Dementia doesn’t just impact the memory. The cognitive damage caused by the disorder can also cause perceptual difficulties, including hallucinations. Ahead, learn why seniors with dementia hallucinate and what caregivers can do to mitigate the situation.
When seniors with dementia hallucinate, they perceive the presence of something that isn’t really there. This perceptual experience can involve any of the senses—hallucinations can be visual, auditory, olfactory, gustatory, or somatic. For most seniors with dementia, hallucinations are primarily visual in form. The hallucinations can be relatively simple—seniors may experience lights flashing—or they can be more complex—they may see the faces of old friends in objects such as pillows.
1. Decrease in Sensory and Cognitive Functioning
Seniors with dementia rarely hallucinate until the later stages of the disorder because hallucinations are caused by dementia-related changes in functioning. Dementia can lead to changes in sensory functioning, as the brain is instrumental to visual and auditory perception. When seniors no longer have reliable sensory skills, hallucinations can result. The impact of dementia on cognitive functioning can also increase the risk of hallucinations. Cognitive damage can diminish the brain’s ability to process and interpret external stimuli. As dementia progresses, seniors may begin to lack essential reality-monitoring skills, which can lead them to experience sensations unrelated to external stimuli.
If your senior loved one has been diagnosed with a serious condition and needs help with tasks like meal prep, transportation, bathing, and grooming, reach out to Home Care Assistance, a leading provider of home care services families can trust. We also offer comprehensive care for seniors with dementia, Alzheimer’s, and Parkinson’s.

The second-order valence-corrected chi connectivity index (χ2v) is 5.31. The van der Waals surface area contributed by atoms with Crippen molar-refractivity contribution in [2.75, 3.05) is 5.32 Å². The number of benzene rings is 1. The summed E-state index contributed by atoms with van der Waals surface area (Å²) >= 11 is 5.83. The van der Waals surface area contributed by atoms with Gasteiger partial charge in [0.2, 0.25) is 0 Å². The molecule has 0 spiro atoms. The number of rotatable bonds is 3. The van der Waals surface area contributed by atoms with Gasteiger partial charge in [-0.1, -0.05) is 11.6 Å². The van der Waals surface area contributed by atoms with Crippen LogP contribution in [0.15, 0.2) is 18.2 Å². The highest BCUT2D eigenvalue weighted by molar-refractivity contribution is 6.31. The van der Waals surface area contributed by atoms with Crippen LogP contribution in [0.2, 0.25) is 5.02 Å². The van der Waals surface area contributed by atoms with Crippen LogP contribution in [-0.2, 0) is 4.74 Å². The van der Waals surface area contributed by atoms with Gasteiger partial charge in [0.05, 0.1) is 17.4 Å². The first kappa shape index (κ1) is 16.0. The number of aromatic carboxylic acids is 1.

While the cognitive and sensory damage caused by dementia can lead to hallucinations, they aren’t the only reasons seniors may have hallucinatory experiences. Hallucinations can also be caused by certain prescription medications. If seniors begin hallucinating after beginning new medications, caregivers should ask their loved ones’ doctors whether the drugs have hallucinatory side effects. When hallucinations are caused by medications, doctors are sometimes able to prescribe different drugs to alleviate the unwanted symptoms.
3. Physical Ailments
Problems ranging from bladder infections to chronic pain have been linked to hallucinatory experiences. While a bladder infection might not cause hallucinations in healthy people, when the infection is combined with the cognitive decline of dementia, it can increase the likelihood of hallucinatory experiences. If a senior’s hallucinations seem associated with physical pain, treating the underlying issue may stop the hallucinations.
Caring for a loved one with dementia can be extremely challenging, and a compassionate professional caregiver can be a wonderful source of support. Families looking for top-rated Palm Desert senior care providers can reach out to Home Care Assistance. From respite care to specialized Alzheimer’s, dementia, stroke, and Parkinson’s care, there are many ways we can make life easier for seniors and their loved ones.
4. Lifestyle Habits
Certain lifestyle habits, including dehydration, excessive alcohol use, and inadequate sleep, make hallucinations more likely to occur. All these habits negatively impact cognitive abilities in healthy people and can cause even greater harm to people with dementia. Because hallucinations have so many potential causes, caregivers should take their senior loved ones to the doctor as soon as they begin experiencing hallucinations.
5. Specific Types of Dementia
Dementia is an umbrella term that refers to several disorders that cause cognitive decline. Some forms of dementia are more likely to cause hallucinations than others. In fact, hallucinations are most prevalent in those with Lewy body dementia and Parkinson’s. Lewy body dementia is known to cause hallucinations of brightly colored animals or people. It has also been associated with auditory and olfactory hallucinations. While hallucinations are less common in other forms of dementia, such as Alzheimer’s, they do still occur.
If you’re looking for reliable dementia care, Palm Desert Home Care Assistance offers high-quality at-home care for seniors who are managing the challenges of cognitive decline. We offer a revolutionary program called the Cognitive Therapeutics Method (CTM), which uses mentally stimulating activities to boost cognitive health in the elderly. CTM has proven to help seniors with dementia regain a sense of pride and accomplishment and learn how to engage with others in an enjoyable way. If your loved one needs help with the challenges of dementia, call one of our compassionate Care Managers today at (760) 345-0001.